Frisco City Council Approves 2023 Budget and Factory Tax


Frisco City Council approved the second reading of the resolution that officially adopts the city’s 2023 budget at its Tuesday, Oct. 25 meeting. City staff estimated about $65 million in expenses and $90.5 million in revenue and reserves, leaving the total ending fund balance for all funds at about $25.5 million.

The city also passed a mill tax of 0.798 mills. It is the same as last year since it cannot be increased without an election. According to a report from Chief Financial Officer Leslie Edwards, the levy is expected to generate $205,574 in property tax revenue.

“When you look and see that’s not even a fraction of a percentage of our actual tax base, we’re a sales tax economy here, not a property tax (one),” the Mayor Hunter Mortensen at the October 11 meeting where the first reading of the budget was discussed.

The budget was mainly discussed at the September 27 board meeting. During this meeting, officials decided to increase the sustainability grants for the Pay-as-you-Throw and Universal Recycling programs from $40,000 to $98,000. Forecast sales tax revenue was also adjusted based on August sales tax figures, resulting in a $385,000 decrease in forecast revenue for 2023.

“We have a big sales tax base in the grocery store. About 25% of our sales tax base is grocery related, which helps the City of Frisco and our prospects. We will keep an eye on how the sales tax comes in,” Edwards said Oct. 11.

Spending in 2023 has been similarly reduced and capital projects have been spread over additional years. However, city staff said some of that was offset by the addition of $750,000 in work to the Marina Park site. Park expenditures have been transferred to the five-year capital improvement fund plan.

The three largest funds at the end of 2023 are the water fund, which has a projected closing balance of approximately $10 million, the general fund of $9.3 million, and the marina fund. of $3.7 million. The three largest proposed expenditures are $21.9 million for the general fund, $19.7 million for the capital improvement fund and $13 million for the housing fund.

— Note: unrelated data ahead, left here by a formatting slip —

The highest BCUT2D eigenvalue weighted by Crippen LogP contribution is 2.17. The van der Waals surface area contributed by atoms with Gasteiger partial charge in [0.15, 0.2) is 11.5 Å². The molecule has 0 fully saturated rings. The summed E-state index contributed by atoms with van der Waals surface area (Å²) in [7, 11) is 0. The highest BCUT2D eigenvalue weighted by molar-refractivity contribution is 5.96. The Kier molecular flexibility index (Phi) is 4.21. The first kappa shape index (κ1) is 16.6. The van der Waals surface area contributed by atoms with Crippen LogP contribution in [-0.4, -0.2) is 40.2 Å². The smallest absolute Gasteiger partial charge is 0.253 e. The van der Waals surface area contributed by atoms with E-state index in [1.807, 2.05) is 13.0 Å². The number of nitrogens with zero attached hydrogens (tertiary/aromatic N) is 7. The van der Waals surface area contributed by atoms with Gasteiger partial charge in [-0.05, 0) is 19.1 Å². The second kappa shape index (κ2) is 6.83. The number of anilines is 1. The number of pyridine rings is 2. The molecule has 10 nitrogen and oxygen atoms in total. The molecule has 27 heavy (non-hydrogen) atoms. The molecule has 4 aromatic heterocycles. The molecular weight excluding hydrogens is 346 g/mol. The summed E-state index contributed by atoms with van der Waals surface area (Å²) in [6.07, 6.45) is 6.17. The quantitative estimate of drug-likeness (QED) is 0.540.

Budgeted projects include workforce housing on Galena Street, construction of Slopeside Hall at Frisco Adventure Park, and updating the park and public restrooms at the Visitor Information Center. The city has also budgeted for things like a transportation master plan, fiber infrastructure and implementation, and a county-wide child care tuition assistance program.

The staff report notes that in the event of an economic downturn, the city has a seven-month reserve in the general fund. Additionally, the budget can be modified to reduce less essential items as needed. Some of the budgeted expenses are placeholders pending city council approval, including $78,150 to hire an additional police officer to serve Frisco Elementary.

“I believe what you see at the end of the day in the audited financial statements is usually a much better number than we expected,” Edwards said. “That’s because we conservatively budgeted income, it’s likely to be higher. We conservatively budgeted expenses, it’s likely to be lower. If that’s the case, then our fund balance will be much higher.


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